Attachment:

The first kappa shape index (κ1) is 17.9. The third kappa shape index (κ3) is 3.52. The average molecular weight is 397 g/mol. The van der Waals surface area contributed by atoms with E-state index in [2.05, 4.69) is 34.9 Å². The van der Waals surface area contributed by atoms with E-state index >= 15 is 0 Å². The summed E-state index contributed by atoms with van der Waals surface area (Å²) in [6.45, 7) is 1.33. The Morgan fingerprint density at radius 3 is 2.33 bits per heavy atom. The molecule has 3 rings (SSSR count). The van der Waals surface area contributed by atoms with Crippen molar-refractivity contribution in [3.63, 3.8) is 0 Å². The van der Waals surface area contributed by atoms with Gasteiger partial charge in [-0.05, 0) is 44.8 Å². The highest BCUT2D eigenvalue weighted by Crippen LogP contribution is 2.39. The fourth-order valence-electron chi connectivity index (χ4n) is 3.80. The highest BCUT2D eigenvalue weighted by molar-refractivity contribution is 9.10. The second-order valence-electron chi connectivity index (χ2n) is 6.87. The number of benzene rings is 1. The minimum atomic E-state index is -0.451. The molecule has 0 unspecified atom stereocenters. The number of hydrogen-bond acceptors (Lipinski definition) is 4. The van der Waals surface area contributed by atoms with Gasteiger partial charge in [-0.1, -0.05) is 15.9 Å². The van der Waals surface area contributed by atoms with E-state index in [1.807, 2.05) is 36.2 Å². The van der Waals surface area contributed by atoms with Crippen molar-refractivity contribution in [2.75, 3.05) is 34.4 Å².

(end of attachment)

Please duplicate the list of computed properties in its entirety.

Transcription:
The first kappa shape index (κ1) is 17.9. The third kappa shape index (κ3) is 3.52. The average molecular weight is 397 g/mol. The van der Waals surface area contributed by atoms with E-state index in [2.05, 4.69) is 34.9 Å². The van der Waals surface area contributed by atoms with E-state index >= 15 is 0 Å². The summed E-state index contributed by atoms with van der Waals surface area (Å²) in [6.45, 7) is 1.33. The Morgan fingerprint density at radius 3 is 2.33 bits per heavy atom. The molecule has 3 rings (SSSR count). The van der Waals surface area contributed by atoms with Crippen molar-refractivity contribution in [3.63, 3.8) is 0 Å². The van der Waals surface area contributed by atoms with Gasteiger partial charge in [-0.05, 0) is 44.8 Å². The highest BCUT2D eigenvalue weighted by Crippen LogP contribution is 2.39. The fourth-order valence-electron chi connectivity index (χ4n) is 3.80. The highest BCUT2D eigenvalue weighted by molar-refractivity contribution is 9.10. The second-order valence-electron chi connectivity index (χ2n) is 6.87. The number of benzene rings is 1. The minimum atomic E-state index is -0.451. The molecule has 0 unspecified atom stereocenters. The number of hydrogen-bond acceptors (Lipinski definition) is 4. The van der Waals surface area contributed by atoms with Gasteiger partial charge in [-0.1, -0.05) is 15.9 Å². The van der Waals surface area contributed by atoms with E-state index in [1.807, 2.05) is 36.2 Å². The van der Waals surface area contributed by atoms with Crippen molar-refractivity contribution in [2.75, 3.05) is 34.4 Å².